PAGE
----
Mayor lays charges against Norilsk-Nickel on pollution-crime

Cecilie Hansen is mayor opf Sør-Varanger Municipality

KIRKENES: Russia’s metal-giant in Nikel is notoriously violating the maximum allowed limits for air quality on the Norwegian side of the border. Sør-Varanger Mayor Cecilie Hansen says enough is enough and files charges.


“The company totally ignores the fact that the smoke destroys the nature also on our side of the border,” says Cecilie Hansen, Mayor of Sør-Varanger, Norway’s only municipality with a border to Russia. 

Mayor Hansen says to BarentsObserver that she now want the municipal council to back the charges against Norilsk-Nickel. “If nothing else can stop the acid clouds of sulphur dioxide, we’ll take the company to court,” says Cecilie Hansen.

The mayor points to the Norwegian criminal code that provides for considering that the effects of the pollution that occurs on the Norwegian side of the border is equate with an action taken on Norwegian territory, and that the Norwegian police therefor can open investigation and prosecution even if the offender is Russian and the emissions takes place in Russia.

Due to the pollution from Nikel, some few kilometers from Russia’s northern border to Norway, Sør-Varanger municipality has the highest measured concentrations of sulphur dioxide (SO2) in all of Norway. Cecilie Hansen herself lives in the Pasvik valley, the area most seriously influenced by the cross-border pollution.

The smog from Nikel does not only bring sulphur dioxide across the border.

Norwegian Institute for Air Research (NILU) measures the highest precipitation values for heavy metal in entire Norway in the Pasvik valley. Most worrying, trace metals in precipitation increased in the area over the last few years, reads a report published last autumn. The levels started to increase in 2004, for yet unknown reasons. Norilsk-Nickel doesn’t share any production data with Norwegian environmental authorities.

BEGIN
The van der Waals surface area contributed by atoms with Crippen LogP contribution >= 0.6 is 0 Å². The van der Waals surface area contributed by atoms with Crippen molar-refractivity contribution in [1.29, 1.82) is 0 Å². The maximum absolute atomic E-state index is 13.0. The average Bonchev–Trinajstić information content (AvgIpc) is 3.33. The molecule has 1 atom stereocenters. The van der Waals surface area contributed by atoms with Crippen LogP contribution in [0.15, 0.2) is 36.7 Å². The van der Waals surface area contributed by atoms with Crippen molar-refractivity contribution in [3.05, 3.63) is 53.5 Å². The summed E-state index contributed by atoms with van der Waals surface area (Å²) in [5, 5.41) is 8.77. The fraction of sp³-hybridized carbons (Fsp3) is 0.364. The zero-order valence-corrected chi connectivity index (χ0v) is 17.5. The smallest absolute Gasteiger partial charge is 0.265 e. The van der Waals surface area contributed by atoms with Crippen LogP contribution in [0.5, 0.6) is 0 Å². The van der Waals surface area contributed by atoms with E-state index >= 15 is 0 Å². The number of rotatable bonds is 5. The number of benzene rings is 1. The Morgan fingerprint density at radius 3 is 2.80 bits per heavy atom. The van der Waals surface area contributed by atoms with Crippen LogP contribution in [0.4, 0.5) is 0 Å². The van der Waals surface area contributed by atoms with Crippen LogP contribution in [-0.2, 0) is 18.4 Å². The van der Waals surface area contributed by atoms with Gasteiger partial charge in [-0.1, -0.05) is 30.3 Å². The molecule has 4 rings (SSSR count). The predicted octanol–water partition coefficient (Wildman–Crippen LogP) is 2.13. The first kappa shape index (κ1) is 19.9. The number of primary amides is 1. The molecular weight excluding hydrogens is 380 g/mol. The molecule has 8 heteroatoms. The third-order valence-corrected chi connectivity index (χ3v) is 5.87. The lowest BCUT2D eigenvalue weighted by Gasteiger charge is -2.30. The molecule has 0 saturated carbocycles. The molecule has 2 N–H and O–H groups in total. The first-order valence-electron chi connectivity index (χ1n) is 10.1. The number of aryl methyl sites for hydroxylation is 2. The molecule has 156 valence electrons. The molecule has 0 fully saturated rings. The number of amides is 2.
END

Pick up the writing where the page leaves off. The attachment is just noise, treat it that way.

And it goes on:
“They only care about profit,” says Cecilie Hansen pointing to the fact that Norilsk-Nickel’s annual general meeting of shareholders two weeks ago decided to cash out 90 percent its net profit in dividends. The metal giant posted a $2,1 billion (€1,59 billion) net profit in 2012.

The pollution from Nikel has for 25 years been a torn in the good cooperation developed between Norway and Russia after the Cold War.

“Criminals should be taken to court and that is what we do today. Norilsk-Nickel violates Norwegian environmental law, and will have to face charges,” explains Cecile Hansen talking to BarentsObserver at her office at the town hall in Kirkenes. 

“It is my job as mayor to ensure the citizens good environment and good health conditions,” says Hansen listing numberless meetings between different ministries without results. 

“When nothing else give results, it is best to go through the legal system to end the pollution from Norilsk-Nickel.”